Friday, March 18, 2011

Early Drafts of Two End-of Winter Poems


I write a lot of poetry. I've completed several poetry collections. Yet, I rarely submit my manuscripts to publishers. Why is that? I'm one of those writers who thinks she's never finished with a poem...who thinks she can always make a poem better. It's a good thing I don't have to support myself with my writing. Then again, maybe I'd send out more of my work if I needed money!

What I like about having a blog is being able to post rough drafts of poems...or poems that haven't been polished yet.

Here are two end-of-winter poems I began work on this week. The first one was inspired by a grimy patch of snow in my front yard.


In Our Yard

Winter left behind…
one patch of snow,
littered with leaves
and crusted with grime.
It’s only time
before it melts into the past.
It will not last.
Spring arrived here yesterday
and frightened old Jack Frost away.


Untitled
Winter’s fading fast.
Winter’s tuckered out.
It packed its bags. It’s leaving town.
It heard Spring’s boist’rous shout:
“Make way for me, old man…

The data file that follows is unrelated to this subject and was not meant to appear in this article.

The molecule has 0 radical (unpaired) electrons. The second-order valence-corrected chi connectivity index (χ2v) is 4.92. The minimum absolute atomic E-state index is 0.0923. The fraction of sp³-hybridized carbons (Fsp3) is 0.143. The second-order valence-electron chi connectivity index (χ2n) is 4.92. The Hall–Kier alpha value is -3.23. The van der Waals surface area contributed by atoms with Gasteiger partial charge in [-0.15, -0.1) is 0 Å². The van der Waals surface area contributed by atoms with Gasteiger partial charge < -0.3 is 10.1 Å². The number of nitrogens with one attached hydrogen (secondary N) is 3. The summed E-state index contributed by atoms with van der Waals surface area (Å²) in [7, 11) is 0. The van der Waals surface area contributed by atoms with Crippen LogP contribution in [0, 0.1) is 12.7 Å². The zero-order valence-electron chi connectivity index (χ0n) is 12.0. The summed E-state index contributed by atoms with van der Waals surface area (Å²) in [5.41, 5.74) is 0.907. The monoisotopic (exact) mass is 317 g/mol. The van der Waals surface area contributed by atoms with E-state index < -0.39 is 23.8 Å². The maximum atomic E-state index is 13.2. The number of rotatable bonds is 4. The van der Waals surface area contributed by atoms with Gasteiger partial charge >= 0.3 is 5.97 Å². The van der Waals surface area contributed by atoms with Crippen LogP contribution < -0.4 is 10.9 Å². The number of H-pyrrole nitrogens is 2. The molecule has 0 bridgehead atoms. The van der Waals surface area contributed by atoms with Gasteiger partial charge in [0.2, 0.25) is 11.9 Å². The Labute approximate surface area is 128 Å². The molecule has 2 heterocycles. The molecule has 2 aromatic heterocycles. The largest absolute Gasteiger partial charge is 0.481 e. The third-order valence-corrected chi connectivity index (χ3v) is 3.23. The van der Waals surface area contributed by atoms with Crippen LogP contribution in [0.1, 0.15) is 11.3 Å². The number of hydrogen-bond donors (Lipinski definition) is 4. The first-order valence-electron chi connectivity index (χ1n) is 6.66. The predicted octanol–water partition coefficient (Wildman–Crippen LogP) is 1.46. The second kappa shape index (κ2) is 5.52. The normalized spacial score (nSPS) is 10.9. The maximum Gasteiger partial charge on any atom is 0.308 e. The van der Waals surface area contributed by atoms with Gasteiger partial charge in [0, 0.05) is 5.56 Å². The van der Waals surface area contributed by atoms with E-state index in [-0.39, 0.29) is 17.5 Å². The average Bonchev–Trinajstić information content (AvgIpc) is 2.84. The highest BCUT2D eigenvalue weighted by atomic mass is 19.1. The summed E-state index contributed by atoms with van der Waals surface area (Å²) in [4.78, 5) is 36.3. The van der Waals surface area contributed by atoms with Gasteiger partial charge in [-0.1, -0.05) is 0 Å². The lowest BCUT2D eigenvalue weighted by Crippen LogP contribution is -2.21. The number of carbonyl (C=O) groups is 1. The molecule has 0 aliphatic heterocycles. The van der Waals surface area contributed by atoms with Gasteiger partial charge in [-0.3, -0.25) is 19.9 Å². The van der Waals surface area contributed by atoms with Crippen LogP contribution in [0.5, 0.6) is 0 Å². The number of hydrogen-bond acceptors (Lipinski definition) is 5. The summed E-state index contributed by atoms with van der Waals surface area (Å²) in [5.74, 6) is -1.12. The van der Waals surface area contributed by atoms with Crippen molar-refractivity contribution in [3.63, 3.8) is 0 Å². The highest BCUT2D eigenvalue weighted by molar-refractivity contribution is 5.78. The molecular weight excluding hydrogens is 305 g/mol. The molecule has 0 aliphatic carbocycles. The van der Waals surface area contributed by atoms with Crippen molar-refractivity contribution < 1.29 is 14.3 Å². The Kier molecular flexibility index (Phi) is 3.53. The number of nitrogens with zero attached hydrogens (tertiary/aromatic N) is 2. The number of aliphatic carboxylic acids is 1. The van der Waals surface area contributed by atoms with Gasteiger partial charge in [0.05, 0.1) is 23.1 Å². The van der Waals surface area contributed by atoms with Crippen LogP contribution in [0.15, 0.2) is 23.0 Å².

And take your ice and snow.
Now it’s my turn to rule the land…
And time for you to go.”
**********
At Blue Rose Girls, I have an original list poem titled Things to Do If You Are the Ocean.
At Political Verses, you'll find Scott and Dot--a feminist nursery rhyme written by J.Patrick Lewis.
The Poetry Friday Roundup is over at A Wrung Sponge.

3 comments:

Valerie Roberts said...

Are poems ever truly finished? They can always be improved, and are so subjective, it's unreal ...

Elaine Magliaro said...

Valerie,

One thing I do find helpful sometimes is putting a poem away for a while and then coming back to it a week or a month--or even a year or more--later. Then I can look at it with fresh eyes.

A few years ago, I found some moldering old poems in folders I had long forgotten. It was like discovering something new. I reread the poems--and then rewrote some of them. It was a good writing exercise for me.

Serenity Now said...

I really enjoyed your Winter's End poetry pieces. I see personification in the second piece. Recently I've been working on poetry with my Fifth grade students. I plan on sharing yours to show how you used personification, word choice, and also punctuation. Beautiful. Maddy